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Book Review

Still Alice

Still Alice coverpage
We have heard stories about what life is like as a person caring for somebody with Alzheimer's disease. We learn what it's like to watch a loved one gradually lose their ability to perform simple tasks and to interact with those around them. Scientists can tell us in minute detail about the changes that are occurring in the brain of someone with the disease, mapping the subtle alterations in genes and proteins to the person's decline in symptoms. It is rare, however, to hear the story from the other side, from the point of view of the person who actually has dementia. What is it really like to have Alzheimer's disease?

Still Alice is a novel that begins to answer this question. Written by American neuroscientist Lisa Genova, Still Alice is a fictionalised account of a woman who develops early-onset Alzheimer's disease at the age of 50. Alice is a successful academic, a lecturer of neuroscience at Harvard University. She leads an exhaustingly active life with a jam-packed schedule, juggling her love for her work with her commitments to her scientist husband and three grown-up children.

The book follows Alice's experiences from her initial symptoms of memory loss, which she dismisses as merely down to stress and a natural part of growing older, through to her diagnosis of Alzheimer's disease. It follows her gradual decline as she continues to fight for her independence, and describes the agony of her husband's futile search for a miracle cure. Alice watches as her family struggles to handle her diagnosis, and she sees the resulting tensions and battles of will amongst her loved ones.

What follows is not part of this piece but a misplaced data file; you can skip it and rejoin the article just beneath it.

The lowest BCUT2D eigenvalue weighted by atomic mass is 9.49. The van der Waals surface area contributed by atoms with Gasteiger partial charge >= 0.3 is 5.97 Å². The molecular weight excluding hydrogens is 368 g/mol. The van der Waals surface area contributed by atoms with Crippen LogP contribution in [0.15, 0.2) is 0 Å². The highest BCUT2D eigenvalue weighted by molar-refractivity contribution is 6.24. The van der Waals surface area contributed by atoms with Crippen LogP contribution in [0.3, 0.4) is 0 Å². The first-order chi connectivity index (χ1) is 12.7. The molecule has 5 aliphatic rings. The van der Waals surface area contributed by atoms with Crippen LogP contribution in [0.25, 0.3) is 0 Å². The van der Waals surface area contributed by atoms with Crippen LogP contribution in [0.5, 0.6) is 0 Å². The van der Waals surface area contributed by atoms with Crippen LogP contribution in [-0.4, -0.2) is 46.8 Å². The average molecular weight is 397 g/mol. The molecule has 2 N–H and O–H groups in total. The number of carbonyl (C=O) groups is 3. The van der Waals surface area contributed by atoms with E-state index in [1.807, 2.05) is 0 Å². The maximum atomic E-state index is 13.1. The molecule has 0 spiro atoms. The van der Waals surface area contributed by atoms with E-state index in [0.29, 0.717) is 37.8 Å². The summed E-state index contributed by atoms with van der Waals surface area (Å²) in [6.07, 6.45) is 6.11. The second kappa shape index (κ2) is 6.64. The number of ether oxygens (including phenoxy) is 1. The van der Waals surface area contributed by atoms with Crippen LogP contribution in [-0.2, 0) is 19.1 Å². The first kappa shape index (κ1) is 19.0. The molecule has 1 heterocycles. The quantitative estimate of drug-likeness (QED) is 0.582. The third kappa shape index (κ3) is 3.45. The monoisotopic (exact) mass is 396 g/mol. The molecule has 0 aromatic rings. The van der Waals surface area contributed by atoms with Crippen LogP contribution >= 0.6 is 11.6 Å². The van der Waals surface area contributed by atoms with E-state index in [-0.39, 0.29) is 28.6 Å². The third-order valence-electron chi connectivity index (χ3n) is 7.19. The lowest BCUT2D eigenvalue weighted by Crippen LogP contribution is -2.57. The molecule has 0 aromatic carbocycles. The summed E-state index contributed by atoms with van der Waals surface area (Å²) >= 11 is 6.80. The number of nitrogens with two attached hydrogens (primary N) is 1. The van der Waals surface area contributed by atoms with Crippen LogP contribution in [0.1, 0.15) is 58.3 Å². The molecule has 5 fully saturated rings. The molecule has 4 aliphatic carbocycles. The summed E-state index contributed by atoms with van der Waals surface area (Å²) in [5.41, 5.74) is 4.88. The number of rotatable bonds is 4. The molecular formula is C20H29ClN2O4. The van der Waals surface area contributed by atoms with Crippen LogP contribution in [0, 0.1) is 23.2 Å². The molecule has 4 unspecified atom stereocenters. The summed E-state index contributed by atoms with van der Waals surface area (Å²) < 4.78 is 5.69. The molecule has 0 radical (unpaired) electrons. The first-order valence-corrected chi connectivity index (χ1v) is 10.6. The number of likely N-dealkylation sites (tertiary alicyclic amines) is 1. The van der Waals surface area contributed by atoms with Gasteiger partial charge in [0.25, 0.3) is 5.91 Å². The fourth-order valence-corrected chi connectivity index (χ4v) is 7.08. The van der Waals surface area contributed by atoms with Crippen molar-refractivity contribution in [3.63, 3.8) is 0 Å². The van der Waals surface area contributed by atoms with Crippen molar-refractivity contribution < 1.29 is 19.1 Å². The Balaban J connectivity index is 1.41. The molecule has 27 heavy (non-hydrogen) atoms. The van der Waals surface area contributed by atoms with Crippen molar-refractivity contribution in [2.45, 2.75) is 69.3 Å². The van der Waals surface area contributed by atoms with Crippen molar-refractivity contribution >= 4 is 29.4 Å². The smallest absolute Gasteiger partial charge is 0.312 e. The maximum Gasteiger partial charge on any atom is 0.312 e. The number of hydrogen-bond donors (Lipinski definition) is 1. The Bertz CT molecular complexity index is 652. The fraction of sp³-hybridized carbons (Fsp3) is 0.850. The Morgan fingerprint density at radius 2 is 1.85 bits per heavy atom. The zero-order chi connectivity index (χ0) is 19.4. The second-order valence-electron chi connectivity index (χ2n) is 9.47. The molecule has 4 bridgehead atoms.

However, this story is really about Alice herself, and how she comes to terms with her condition. As she rapidly loses the fast-paced life she had taken for granted and experiences dementia as a patient instead of as a scientist, Alice is forced to re-evaluate her life and the things that define her.

As the disease takes hold, we see the world through Alice's eyes. It is a fragmented, lonely and unstable place, but punctuated by unexpected moments of humour and occasional flashes of striking clarity and insight.  

Still Alice is a fascinating 'through the looking glass' tale that gives the reader a true sense of what it might be like to experience Alzheimer's disease first-hand. At once both heart-warming and unnerving, it is told entirely from Alice's point of view. The story is carefully woven to ensure that the reader still has a hint of what is getting lost in translation. Still Alice is engaging, informative and enjoyably thought-provoking. It also represents a valuable step forwards in the drive to raise public awareness of Alzheimer's disease and dementia, a crucial aspect in the fight to defeat these devastating conditions.

Review by Anne Corbett, Research Communications Officer at Alzheimer's Society

Still Alice is published by Simon and Shuster (isbn is 978-1-84737-523-0) and it is available in all good book shops priced at £12.99.